Archives

Case of the Day: O’Keeffe v. Adelson

Sheldon Adelson
Sheldon Adelson. Credit: Bectrigger

The case of the day is O’Keeffe v. Adelson (11th Cir. 2016). This is the appeal from In re Application of O’Keeffe (S.D. Fla. 2015), which I covered. Casino magnate Sheldon Adelson sued Wall Street Journal reporter Kate O’Keeffee in Hong Kong for defamation after she described him as a “scrappy, foul-mouthed billionaire from working class Dorchester, Mass.”
Continue reading Case of the Day: O’Keeffe v. Adelson

Case of the Day: Glock v. Glock, Inc.

The case of the day is Glock v. Glock, Inc. (11th Cir. 2015). Helga Glock was the former wife of Gaston Glock, creator of the Glock 17 handgun. The Glocks were engaged in divorce litigation in Austria. In 2013, Helga brought an application under § 1782 seeking evidence from Glock, Inc., Glock Professional, Inc., and Consultinvest, Inc., for use in the divorce proceedings. The three entities did not challenge the application, and the parties entered into a protective order limiting the use of documents marked “confidential” to proceedings to which Helga is a party.

Helga later filed a RICO action against Gaston and the Glock companies from which she had received discovery. Still later, in 2014, she asked the court that had granted her § 1782 application to authorize her to disclose the documents she had obtained in discovery to her RICO attorney for use in the RICO action. The magistrate judge granted her motion, but the district judge rejected the magistrate’s conclusion. Helga appealed.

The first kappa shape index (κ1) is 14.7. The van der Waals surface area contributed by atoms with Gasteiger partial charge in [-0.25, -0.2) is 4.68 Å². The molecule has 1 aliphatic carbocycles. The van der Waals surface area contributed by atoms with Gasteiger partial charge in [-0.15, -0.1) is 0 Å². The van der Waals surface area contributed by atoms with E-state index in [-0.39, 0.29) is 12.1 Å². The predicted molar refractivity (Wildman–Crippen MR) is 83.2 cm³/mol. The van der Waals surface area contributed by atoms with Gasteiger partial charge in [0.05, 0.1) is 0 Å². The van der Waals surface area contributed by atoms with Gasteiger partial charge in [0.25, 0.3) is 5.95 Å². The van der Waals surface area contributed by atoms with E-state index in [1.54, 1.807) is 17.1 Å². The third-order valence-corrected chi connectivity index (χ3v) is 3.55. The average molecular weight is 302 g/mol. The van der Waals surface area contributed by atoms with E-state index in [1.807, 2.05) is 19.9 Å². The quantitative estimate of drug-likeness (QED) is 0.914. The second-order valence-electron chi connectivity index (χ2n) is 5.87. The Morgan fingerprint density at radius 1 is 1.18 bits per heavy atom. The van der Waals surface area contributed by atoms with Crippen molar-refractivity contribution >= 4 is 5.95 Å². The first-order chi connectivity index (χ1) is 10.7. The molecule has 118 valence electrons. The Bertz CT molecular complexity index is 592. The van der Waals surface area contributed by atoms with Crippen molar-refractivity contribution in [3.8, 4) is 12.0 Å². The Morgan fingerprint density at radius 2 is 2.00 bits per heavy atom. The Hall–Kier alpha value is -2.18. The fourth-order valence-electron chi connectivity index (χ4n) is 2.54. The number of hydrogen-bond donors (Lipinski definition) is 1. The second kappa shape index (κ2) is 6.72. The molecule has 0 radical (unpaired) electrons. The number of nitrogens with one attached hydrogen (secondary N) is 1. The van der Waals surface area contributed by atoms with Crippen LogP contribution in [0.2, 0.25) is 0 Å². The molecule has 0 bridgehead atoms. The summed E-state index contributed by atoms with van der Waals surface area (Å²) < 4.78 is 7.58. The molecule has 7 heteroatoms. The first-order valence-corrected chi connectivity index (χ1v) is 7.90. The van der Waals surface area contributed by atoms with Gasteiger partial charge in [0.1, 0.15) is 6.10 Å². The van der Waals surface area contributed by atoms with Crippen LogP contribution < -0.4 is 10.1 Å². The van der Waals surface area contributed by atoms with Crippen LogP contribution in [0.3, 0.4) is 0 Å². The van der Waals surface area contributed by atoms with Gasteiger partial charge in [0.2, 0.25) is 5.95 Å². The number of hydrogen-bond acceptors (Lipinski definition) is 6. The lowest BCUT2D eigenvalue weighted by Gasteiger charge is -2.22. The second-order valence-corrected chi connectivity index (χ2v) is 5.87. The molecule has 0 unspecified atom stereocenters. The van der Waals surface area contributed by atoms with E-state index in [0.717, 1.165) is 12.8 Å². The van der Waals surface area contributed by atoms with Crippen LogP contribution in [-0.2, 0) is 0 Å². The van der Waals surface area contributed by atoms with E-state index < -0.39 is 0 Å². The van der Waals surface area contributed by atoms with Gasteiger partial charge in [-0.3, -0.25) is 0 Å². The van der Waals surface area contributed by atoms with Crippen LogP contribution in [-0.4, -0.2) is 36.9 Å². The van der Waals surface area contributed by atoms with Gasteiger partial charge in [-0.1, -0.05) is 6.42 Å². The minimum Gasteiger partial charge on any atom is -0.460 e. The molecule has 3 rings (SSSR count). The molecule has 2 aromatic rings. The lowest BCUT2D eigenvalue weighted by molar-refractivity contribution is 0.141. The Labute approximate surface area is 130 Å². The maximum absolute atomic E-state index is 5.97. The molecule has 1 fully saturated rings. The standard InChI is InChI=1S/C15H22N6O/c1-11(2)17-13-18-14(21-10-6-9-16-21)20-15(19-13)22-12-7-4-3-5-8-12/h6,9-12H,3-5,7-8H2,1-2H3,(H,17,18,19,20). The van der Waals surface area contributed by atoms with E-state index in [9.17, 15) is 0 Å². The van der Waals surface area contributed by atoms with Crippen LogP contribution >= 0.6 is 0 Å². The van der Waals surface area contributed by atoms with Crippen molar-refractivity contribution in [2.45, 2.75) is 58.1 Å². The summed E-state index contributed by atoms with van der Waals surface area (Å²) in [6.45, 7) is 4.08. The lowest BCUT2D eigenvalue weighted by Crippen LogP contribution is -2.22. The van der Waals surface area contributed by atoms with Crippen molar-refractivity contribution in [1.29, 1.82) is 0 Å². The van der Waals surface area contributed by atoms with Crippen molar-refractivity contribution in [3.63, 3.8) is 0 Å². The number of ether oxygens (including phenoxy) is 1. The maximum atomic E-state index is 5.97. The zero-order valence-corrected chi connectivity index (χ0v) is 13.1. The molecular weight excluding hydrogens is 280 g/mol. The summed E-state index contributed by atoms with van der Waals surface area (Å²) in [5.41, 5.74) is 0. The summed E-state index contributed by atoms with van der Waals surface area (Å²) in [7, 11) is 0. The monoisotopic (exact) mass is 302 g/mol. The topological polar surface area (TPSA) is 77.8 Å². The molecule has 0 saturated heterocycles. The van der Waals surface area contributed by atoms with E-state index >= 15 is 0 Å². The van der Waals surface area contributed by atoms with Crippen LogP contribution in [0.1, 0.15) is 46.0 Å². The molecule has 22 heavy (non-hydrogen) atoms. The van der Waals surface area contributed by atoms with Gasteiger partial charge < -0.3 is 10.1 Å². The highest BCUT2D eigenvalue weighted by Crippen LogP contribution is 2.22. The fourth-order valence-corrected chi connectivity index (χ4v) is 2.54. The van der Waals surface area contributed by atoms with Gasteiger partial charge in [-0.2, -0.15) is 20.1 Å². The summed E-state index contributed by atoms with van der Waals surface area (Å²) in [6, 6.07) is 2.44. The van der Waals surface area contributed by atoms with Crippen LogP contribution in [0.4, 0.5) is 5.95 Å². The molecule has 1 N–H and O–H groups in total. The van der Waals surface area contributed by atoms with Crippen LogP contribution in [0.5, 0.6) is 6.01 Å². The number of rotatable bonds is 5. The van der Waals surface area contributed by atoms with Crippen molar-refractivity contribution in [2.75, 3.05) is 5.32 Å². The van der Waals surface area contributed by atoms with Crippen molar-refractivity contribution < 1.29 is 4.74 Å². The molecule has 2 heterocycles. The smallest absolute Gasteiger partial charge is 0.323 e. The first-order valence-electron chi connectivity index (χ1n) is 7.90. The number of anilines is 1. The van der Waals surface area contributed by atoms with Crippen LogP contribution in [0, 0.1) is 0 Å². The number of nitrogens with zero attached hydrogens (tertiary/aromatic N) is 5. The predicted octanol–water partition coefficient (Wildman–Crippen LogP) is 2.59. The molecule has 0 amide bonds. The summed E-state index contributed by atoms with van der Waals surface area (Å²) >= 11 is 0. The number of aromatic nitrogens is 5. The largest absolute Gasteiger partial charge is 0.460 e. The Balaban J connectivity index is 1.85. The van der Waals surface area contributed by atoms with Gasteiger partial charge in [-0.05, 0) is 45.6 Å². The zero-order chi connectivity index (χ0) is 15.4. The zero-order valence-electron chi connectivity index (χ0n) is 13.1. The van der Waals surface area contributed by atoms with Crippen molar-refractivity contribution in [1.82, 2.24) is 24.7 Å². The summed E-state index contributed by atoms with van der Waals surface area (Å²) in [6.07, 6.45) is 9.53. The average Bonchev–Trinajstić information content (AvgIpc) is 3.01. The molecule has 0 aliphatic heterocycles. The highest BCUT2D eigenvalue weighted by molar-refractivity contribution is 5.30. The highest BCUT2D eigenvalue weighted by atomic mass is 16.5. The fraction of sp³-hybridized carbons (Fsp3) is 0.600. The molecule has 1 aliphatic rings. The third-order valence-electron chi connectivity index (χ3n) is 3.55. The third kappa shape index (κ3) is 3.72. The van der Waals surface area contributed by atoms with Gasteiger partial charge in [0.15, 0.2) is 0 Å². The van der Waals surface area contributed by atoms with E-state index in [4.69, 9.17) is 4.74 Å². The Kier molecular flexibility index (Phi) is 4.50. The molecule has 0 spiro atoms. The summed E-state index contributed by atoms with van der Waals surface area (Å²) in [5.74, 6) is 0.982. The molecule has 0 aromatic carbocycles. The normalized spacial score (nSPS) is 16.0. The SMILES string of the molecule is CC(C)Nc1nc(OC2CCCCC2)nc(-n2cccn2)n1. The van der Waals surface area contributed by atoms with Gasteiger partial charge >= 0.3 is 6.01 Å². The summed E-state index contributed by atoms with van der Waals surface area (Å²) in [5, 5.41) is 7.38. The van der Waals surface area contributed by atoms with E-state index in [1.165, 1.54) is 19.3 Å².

Continue reading Case of the Day: Glock v. Glock, Inc.

Case of the Day: Ido v. Attorney General

The case of the day is Ido v. Attorney General (11th Cir. 2014). Yelkal Ido, an Ethopian national, sought asylum in the United States. His claim, recounted in the Eleventh Circuit’s 2012 decision, was that he had ties to the Oromo Liberation Front, an “outlawed nationalist movement that has taken up arms against the Ethiopian government because of its perceived marginalization of the Oromo.” In 2006, an immigration judge denied the claim on the grounds that Ido’s testimony was not credible. The Board of Immigration Appeals affirmed, basing its decision on the judge’s adverse credibility finding. In 2012, the Eleventh Circuit agreed with the BIA’s conclusion that Ido was not credible, but it remanded for a determination whether the documentary evidence Ido had presented independently supported his claim. The BIA again rejected the claim, and Ido again appealed.
Continue reading Case of the Day: Ido v. Attorney General